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Considering artificial intelligence – what does it mean for data protection?

As artificial intelligence (AI) emerges further and further into business practices, there are more reasons than ever to incorporate data protection firmly into the planning process. 

The Information Commissioner’s Office (ICO) states artificial intelligence is a ‘high risk’ practice and is currently classed as a priority area. As AI practices continue to grow, as does the danger to data privacy.  

In recent years, the ICO has published thought pieces related to AI, from the use of facial recognition through to the impact on the Children’s Code and there is guidance available for organisations wishing to develop their own AI use.  

How can AI be used safely under data protection legislation? 

The ICO recommends following their guidance to ensure an improved practice when incorporating AI, including the below.

  • AI is considered high risk – ensure appropriate consultation with user groups in the at-risk categories as well as experts in the field to properly ascertain whether this is the right route for your organisation. If artificial intelligence is the most suitable, undertaking a data protection impact assessment (DPIA) will help identify and minimise any risks of non-compliance with data protection legislation. In some cases, this is a legal requirement.
  • Be clear, open and honest about the use of AI and ensure this is well explained, particularly to those whose data may be in use by the system. It is difficult to explain the decisions made about the use of data – a requirement under legislation – when that decision is made by machine learning.
  • Only use the amount of data you need for the system to run and ensure all data used is adequate, accurate, relevant and limited. Consider incorporating known techniques into the process that ensure data is protected and carefully select ones that are best practice for your system development.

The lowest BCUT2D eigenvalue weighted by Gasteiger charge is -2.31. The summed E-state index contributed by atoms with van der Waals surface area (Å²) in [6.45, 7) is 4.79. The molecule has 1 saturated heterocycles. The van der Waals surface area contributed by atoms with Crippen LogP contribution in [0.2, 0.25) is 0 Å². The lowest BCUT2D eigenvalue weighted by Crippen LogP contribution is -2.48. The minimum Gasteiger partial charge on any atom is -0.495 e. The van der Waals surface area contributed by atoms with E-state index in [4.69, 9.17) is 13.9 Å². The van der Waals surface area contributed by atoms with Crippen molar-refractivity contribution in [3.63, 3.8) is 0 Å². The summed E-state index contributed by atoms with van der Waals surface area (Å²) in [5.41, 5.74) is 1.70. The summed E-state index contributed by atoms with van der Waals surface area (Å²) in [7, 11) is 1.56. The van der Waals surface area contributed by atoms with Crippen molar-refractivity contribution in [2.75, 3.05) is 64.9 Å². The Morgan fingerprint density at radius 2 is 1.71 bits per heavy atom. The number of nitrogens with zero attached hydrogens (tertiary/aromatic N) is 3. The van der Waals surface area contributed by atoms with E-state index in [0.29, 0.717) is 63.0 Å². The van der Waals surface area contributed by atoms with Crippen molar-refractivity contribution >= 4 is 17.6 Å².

• Balance the risks of bias and discrimination. Manage the potential of causing data protection issues or non-compliance with legislation when developing your AI processes – and how this might impact the individuals whose data you hold as well as the overall impact on your organisation.
  • AI development is a time-consuming process – ensure you dedicate appropriate resources to ensuring the data protection element is firmly in place. Clear lines of accountability as well as regular reviews and process auditing will ensure the safety of individual’s data.
  • Secure your system appropriately to protect your data. Legally, every organisation is required to implement appropriate technical and organisational security measures throughout any process and this should also apply to your AI development.
  • Consider the decision-making process and whether this is most appropriate as a human-made decision or an automated one. People have the right to request all decisions with legal or significant impact are made by human review, ensure your team are appropriately trained and at the right level of the organisation for such decision making.
  • Choose a third-party supplier carefully when building your AI processes. As the data controller, it is still your organisation’s responsibility to ensure data protection is securely in place and compliant with legislation. 

Whilst the uptake on AI continues to grow and there is a consensus and recognition that such processes have an intended benefit to society, there are many steps to be taken to ensure any data held or used by such technology is well protected. Following the guidance available and ensuring all staff are aware of such guidance is an easy starting point to stay current with AI. 

BLS Stay Compliant has over 50 years of combined experience with data protection legislation. If we can assist you, through training or bespoke work when it comes to developing AI for your organisation, please do get in touch.  

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